In the eighteenth century there did not exist a standard diapason. Even organs in neighbouring villages would have a different diapason and tuning. This constituted less of a problem for the string instruments than for the woodwind. The development of the flute from straight renaissance instrument to conical one keyed Baroque flute continues therefore with the development of different means to adapt the diapason. We find warnings in different tutors against just pulling the left hand part out of the head for lowering the tuning as a sufficient means to adapt the diapason. In general the aspects that are decisive for the tuning of the flute are
-the length
-the conicity, form and diameter of the bore
-the place and undercutting of the mouth hole and the finger holes.
The place and form of the finger holes of course can not be used for incidental adaptation of the tuning.
Therefore it became fashionable to make traverso with more than one left hand piece. In the beginning the maximum was three with a relatively small spread in diapason. The next development is the screw in the cork to adapt the position of the cork more easily and more precisely to the middle piece chosen. At the same time a "register foot" has been developed. This is a small loose end of the foot that can be used to lengthen the foot also to adapt to the chosen middle piece.
Tromlitz states that with the help of the last two devices five different middle parts are possible with a usable intonation. He does not mention what the range is that can be covered. However there are a number of flutes with five middle parts in collections and musea.

The quality of the different tones on the one keyed flute is not uniform. Some tones are clearly weaker than others. For instance the f1, the g1 sharp and the b1 flat have this property. On bad flutes clearly worse than on good ones. This difference in tone quality is used by composers for colouring the music in a particular way. These effects are probably partly reason for the renewed interest for the replicas of historical instruments.

Also the tuning of the one keyed flute has some problems. The f and f sharp are both tuned with the same hole (five from the top). Therefore they always are somewhat to close with respect to equal temperament. This is compensated with the embouchure. The problem is less than it seems if we consider this from the point of view of pure thirds in various scales.

In the second half of the eighteenth century the requirements for playing in different keys easily are a driving force for changing the instrument. Also the taste with respect to tone quality changes. In the beginning of the eighteenth century the emphasis was on an instrument with a strong first octave. Maybe the makers were not able to provide instruments with a very good third octave. And the music was adapted to that. But most likely the instrument and the music influenced each other. An example of the acceptance of the shortcomings is found in Hotteterre [ 4] where he states that a reliable f in the third octave can not really be expected on the flute. End of the eighteenth century the requirement is also a clear second and third octave and a more penetrating sound. However it should be mentioned that the variety in instruments at the end of the eighteenth century was very large.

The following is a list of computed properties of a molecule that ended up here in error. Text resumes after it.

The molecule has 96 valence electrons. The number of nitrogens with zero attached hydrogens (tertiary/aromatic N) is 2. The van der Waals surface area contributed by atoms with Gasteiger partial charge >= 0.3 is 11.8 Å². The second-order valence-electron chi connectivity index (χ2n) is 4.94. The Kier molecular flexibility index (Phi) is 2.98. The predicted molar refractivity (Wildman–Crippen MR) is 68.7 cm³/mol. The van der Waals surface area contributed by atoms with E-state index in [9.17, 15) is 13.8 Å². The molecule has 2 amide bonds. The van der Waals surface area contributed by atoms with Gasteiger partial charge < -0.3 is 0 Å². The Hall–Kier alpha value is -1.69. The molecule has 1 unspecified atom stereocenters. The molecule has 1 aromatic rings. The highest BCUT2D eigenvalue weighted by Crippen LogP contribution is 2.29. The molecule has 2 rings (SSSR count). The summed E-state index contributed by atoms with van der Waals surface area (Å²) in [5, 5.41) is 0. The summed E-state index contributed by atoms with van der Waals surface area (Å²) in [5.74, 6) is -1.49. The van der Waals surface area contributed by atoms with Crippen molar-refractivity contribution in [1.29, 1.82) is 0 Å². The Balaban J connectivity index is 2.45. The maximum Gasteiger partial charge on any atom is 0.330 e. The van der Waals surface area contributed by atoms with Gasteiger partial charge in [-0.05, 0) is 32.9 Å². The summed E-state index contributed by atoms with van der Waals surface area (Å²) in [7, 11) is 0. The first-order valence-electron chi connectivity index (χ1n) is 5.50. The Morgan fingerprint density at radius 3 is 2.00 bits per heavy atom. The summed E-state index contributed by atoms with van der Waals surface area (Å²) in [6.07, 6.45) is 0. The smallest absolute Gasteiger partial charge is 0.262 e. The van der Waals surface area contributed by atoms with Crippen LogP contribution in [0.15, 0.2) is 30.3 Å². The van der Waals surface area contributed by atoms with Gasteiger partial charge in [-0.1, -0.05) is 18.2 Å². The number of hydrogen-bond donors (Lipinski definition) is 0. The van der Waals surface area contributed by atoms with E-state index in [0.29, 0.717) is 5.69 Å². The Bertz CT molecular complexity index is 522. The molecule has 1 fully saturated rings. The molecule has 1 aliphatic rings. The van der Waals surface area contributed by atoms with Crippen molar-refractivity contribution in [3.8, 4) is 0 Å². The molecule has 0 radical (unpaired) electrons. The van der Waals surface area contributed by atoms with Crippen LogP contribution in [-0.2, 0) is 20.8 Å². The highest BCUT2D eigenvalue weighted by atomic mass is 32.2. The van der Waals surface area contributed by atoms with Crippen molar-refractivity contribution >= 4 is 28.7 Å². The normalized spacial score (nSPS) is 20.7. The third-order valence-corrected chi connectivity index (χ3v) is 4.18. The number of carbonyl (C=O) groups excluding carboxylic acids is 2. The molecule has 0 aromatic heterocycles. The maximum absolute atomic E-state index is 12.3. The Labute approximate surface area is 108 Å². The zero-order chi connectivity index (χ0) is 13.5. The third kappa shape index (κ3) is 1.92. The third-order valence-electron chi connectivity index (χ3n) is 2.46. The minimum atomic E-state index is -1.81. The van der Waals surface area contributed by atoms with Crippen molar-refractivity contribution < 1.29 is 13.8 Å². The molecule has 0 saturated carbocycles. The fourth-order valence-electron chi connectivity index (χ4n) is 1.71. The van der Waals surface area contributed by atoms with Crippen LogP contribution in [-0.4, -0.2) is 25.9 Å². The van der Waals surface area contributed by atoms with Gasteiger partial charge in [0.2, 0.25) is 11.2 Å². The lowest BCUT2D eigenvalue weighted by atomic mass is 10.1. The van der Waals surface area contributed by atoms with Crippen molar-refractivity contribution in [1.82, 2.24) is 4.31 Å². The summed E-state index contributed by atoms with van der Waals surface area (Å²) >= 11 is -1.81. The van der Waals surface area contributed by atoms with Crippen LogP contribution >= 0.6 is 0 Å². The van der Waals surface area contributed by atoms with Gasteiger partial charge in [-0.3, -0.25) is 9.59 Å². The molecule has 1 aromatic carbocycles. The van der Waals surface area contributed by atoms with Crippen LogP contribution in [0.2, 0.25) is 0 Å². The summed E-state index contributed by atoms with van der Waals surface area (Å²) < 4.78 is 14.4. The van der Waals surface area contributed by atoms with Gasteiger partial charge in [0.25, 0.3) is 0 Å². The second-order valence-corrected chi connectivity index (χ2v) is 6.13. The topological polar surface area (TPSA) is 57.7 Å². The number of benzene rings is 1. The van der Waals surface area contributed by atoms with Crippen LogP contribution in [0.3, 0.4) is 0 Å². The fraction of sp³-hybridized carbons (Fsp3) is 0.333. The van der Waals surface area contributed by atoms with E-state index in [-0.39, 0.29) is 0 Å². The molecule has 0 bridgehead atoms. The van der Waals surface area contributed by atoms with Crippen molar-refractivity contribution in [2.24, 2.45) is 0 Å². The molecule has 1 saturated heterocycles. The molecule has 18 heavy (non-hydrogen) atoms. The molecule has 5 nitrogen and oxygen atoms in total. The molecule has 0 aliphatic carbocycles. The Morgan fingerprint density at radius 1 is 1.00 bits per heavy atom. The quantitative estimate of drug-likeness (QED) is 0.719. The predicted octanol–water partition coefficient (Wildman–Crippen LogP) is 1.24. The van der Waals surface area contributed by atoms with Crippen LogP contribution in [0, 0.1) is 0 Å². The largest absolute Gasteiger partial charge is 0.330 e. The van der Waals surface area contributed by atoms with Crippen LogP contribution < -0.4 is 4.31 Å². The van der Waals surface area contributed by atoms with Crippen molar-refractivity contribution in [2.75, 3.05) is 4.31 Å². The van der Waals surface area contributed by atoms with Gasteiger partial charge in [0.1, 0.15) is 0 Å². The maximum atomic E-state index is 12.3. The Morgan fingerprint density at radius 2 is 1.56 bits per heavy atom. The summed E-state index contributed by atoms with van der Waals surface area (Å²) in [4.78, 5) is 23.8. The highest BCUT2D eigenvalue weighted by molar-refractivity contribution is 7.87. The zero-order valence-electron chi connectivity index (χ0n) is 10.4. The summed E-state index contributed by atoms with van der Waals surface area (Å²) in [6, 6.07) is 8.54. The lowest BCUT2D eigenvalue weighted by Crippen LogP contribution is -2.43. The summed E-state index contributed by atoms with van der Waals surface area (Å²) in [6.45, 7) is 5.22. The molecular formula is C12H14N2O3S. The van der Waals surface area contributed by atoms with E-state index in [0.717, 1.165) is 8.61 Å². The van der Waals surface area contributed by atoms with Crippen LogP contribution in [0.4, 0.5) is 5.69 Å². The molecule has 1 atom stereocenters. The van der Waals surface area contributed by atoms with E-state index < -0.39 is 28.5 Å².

To alleviate the deficiencies of certain tones extra keys were added. For instance for the f1 , the g1 sharp and the b1 flat and c1. Different levers are invented to make it easier to handle the keys. A large number of key systems is invented.
In short beginning of the nineteenth century there is real race of key system inventors.

This race simply is won by Mr. Boehm as is well known, giving us the Boehm flute. The flute that is still with us at present as the normal instrument.

[1] Richard Shepherd Rockstro, The flute. First ed. 1890, Facsimile Frits Knuf, Buren 1986 ISBN 906027507
[2] J.J. Quantz, On playing the flute, second edition, Faber and Faber, ISDN0-571-18046-9, different facsimile and translation editions. E.g. ISDN3-7618-0074-6 (and a number of other facsimiles,e.g. in Dutch, in German(original) and in French)
[3] J.G.Tromlitz, Ausfuehrlicher und gruendlicher Unterricht die Floete zu spielen, Facsimile Frits Knuf Buren 1973, 1985
[4] Jacques Hotteterre, Principe de la flute traversiere etc. First ed. 1707 remark: Knuf no longer exists. They have been taken over by some German company. As soon as I know the details I will give them here.

Simon Polak: Early Flutes